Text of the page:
A couple of my students asked for worksheets to practice drawing atoms and electron shells. I updated the Atom Builder app to make sure it works and to make the app embedable.

So now I can ask a student to draw ^{23}Na^{+} then show the what they should get:

Worksheet

Draw diagrams of the following atoms, showing the number of neutrons, protons, and electrons in shells. See the example above.

Now that I have a new set of microscopes I didn’t think I would actually need to have an online, simulated microscope to show samples. However, I thought having a series of picture that I could scroll through would be useful to illustrate microscopy concepts such as depth-of-field when I talk about them to the whole class. Once I’d created the depth-of-field simulation, I figured it would not be too much extra trouble to put in a few different magnification levels. Now I have this embeddable online microscope simulator.

It’s started off with a single fly wing as a sample, but I’ll be adding to it as I take more pictures.

Try it. You can change the order and coefficients of the polynomial. The default is the second order polynomial: y = x^{2}.

I originally started putting together this interactive polynomial app to use in demonstrating numerical integration, however it’s a quite useful thing on its own. In fact, I’ve finally figured out how to do iframes, which means that the app is embeddable, so you can use it directly off the Muddle (if you want to put it on your own website you can get the embed code).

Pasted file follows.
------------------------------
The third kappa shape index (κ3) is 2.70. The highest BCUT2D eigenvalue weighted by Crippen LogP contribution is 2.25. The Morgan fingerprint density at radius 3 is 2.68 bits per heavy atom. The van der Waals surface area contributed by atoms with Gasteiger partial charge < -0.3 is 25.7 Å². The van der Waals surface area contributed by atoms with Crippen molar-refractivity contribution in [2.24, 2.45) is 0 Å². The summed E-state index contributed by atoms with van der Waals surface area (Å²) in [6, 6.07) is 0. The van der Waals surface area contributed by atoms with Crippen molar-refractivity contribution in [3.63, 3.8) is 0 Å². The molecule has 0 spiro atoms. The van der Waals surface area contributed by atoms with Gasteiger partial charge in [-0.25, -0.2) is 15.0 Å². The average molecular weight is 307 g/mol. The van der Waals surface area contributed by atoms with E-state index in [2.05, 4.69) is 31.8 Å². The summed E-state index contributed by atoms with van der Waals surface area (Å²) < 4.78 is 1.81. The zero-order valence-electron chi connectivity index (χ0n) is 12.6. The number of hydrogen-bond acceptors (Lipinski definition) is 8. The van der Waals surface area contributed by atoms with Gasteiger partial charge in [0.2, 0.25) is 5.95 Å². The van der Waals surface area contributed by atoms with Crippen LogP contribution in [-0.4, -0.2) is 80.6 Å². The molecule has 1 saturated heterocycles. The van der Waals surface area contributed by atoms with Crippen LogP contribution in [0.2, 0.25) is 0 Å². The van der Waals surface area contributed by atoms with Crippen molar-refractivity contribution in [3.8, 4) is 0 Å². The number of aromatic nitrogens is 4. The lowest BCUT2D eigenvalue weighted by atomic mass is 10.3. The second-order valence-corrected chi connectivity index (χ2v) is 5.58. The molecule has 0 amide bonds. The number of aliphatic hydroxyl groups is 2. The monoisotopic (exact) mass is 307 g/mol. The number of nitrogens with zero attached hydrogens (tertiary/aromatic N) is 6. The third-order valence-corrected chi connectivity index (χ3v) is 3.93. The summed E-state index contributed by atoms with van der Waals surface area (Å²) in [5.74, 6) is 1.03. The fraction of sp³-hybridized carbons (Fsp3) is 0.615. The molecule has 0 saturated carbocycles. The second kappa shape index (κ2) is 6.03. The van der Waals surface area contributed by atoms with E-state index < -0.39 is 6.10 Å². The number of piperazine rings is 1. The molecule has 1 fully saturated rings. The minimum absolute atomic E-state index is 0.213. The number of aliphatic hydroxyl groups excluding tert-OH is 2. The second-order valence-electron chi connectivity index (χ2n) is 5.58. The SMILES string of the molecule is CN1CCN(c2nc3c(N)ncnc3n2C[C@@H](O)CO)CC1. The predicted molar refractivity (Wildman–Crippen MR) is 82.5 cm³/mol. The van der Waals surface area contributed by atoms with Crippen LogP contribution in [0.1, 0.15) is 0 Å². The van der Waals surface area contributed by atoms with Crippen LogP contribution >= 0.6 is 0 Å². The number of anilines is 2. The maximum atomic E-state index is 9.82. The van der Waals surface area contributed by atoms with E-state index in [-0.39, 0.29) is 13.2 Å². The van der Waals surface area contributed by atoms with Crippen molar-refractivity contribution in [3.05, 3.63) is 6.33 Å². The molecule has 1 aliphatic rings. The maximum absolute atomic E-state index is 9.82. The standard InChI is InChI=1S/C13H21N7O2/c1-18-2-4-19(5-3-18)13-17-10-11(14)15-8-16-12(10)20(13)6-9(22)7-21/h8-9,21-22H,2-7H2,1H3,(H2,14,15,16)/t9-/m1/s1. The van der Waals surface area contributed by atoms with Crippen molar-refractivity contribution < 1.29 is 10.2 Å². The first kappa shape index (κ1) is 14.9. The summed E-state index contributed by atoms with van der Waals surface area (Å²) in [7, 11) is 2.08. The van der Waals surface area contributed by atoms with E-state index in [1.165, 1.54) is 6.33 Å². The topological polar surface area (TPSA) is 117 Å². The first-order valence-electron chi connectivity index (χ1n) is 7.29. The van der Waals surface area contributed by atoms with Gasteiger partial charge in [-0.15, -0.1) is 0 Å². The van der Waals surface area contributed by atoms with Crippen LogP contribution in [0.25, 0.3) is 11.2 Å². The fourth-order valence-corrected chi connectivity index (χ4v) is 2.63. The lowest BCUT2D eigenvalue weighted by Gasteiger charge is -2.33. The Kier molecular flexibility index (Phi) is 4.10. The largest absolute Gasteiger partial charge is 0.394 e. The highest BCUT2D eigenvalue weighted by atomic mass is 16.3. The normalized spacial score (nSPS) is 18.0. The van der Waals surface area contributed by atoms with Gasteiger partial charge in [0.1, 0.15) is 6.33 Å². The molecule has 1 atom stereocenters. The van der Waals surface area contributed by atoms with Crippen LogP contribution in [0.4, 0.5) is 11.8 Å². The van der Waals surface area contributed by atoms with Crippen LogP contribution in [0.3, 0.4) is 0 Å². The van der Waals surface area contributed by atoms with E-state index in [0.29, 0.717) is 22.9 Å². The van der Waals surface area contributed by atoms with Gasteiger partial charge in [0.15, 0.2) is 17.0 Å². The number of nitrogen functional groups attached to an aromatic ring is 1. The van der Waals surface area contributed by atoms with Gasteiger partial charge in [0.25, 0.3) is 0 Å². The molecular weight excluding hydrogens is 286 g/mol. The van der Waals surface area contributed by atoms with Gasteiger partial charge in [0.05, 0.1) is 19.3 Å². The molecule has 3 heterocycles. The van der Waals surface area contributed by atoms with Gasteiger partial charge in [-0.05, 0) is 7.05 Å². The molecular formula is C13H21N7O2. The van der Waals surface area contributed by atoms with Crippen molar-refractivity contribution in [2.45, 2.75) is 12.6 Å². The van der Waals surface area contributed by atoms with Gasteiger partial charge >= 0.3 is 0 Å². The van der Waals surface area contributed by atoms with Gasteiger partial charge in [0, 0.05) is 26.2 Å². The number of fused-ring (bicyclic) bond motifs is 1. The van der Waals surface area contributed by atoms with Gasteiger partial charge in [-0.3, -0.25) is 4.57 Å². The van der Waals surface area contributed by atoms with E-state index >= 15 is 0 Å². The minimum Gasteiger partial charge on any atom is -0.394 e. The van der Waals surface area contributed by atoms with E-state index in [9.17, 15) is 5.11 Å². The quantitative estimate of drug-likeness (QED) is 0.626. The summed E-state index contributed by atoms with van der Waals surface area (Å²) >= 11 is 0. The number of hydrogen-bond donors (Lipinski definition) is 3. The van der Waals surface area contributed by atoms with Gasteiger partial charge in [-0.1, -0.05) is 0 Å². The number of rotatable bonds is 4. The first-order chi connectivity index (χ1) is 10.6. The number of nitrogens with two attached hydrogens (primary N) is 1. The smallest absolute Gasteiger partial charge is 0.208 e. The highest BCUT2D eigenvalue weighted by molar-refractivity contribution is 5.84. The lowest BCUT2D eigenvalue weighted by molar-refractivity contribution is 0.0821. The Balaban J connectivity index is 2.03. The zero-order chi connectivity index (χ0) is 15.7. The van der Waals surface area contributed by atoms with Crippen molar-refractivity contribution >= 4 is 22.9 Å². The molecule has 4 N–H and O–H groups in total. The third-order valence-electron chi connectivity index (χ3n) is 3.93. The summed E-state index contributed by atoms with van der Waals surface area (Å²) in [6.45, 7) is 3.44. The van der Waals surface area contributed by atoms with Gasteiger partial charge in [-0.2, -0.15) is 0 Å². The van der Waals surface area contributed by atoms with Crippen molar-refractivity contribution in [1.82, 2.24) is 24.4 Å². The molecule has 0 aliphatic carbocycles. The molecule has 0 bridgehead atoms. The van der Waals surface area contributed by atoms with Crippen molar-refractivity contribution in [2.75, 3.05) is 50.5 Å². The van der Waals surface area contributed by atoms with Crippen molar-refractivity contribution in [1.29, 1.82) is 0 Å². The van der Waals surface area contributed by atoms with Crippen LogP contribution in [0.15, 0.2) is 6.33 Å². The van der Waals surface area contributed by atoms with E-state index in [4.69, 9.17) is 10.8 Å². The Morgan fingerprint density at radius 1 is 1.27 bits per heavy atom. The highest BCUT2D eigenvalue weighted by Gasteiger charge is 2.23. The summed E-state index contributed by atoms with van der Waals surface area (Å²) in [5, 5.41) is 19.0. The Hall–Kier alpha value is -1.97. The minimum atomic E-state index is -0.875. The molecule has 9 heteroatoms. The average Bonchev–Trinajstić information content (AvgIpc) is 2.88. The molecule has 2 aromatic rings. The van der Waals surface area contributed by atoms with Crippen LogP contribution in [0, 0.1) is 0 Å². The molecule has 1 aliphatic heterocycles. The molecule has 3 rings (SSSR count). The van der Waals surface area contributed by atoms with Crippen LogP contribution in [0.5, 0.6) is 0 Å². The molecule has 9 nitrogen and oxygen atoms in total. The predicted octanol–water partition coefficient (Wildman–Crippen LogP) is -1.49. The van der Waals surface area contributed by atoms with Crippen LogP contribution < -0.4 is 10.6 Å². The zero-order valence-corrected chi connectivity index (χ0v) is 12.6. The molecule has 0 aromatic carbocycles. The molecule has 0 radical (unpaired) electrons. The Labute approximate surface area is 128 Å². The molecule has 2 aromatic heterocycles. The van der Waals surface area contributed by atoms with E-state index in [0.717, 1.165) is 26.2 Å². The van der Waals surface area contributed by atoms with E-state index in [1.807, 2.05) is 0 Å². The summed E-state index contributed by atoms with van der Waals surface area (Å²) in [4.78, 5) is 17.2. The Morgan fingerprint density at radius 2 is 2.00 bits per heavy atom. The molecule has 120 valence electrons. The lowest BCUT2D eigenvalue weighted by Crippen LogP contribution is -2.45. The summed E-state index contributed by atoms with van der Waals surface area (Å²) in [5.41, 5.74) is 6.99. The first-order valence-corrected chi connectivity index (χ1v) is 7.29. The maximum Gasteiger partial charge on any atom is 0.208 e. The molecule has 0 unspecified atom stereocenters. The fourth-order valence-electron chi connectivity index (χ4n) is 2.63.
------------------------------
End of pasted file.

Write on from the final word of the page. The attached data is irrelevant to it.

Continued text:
This app is a rewritten version of the parabola code, but it uses kineticjs instead of just HTML5 canvases. As a result, it should be much easier to adapt to make it touch/mouse interactive.

We covered the Millennium Development Goals in Environmental Science this past quarter. However, the big outstanding question was how close have we come to meeting any of the goals. Health Intelligence hosts an excellent, interactive map for tracking progress on the Millennium Development Goals.

This app lets you drag and drop electrons, protons, and neutrons to create atoms with different charges, elements, and atomic masses. You can also enter the element symbol, charge and atomic mass and it will build the atom for you.

Note, however, it only does the first 20 elements.

So here we have a little grapher that solves quadratic equations visually. Just enter the coefficients in the equation.
Quadratic Equation: y = a x^{2} + b x + c

Enter:
y =
x^{2} +
x +

Solution:

Analytical solution by factoring (with a little help from the quadratic equation if necessary).

Hopefully, this can help students learn about factoring and quadratics in a more graphical way.

Notes:

This is my first interactive post. I use Javascript in combination with HTML5. Now I need to figure out how to interact with the image itself, instead of the textboxes.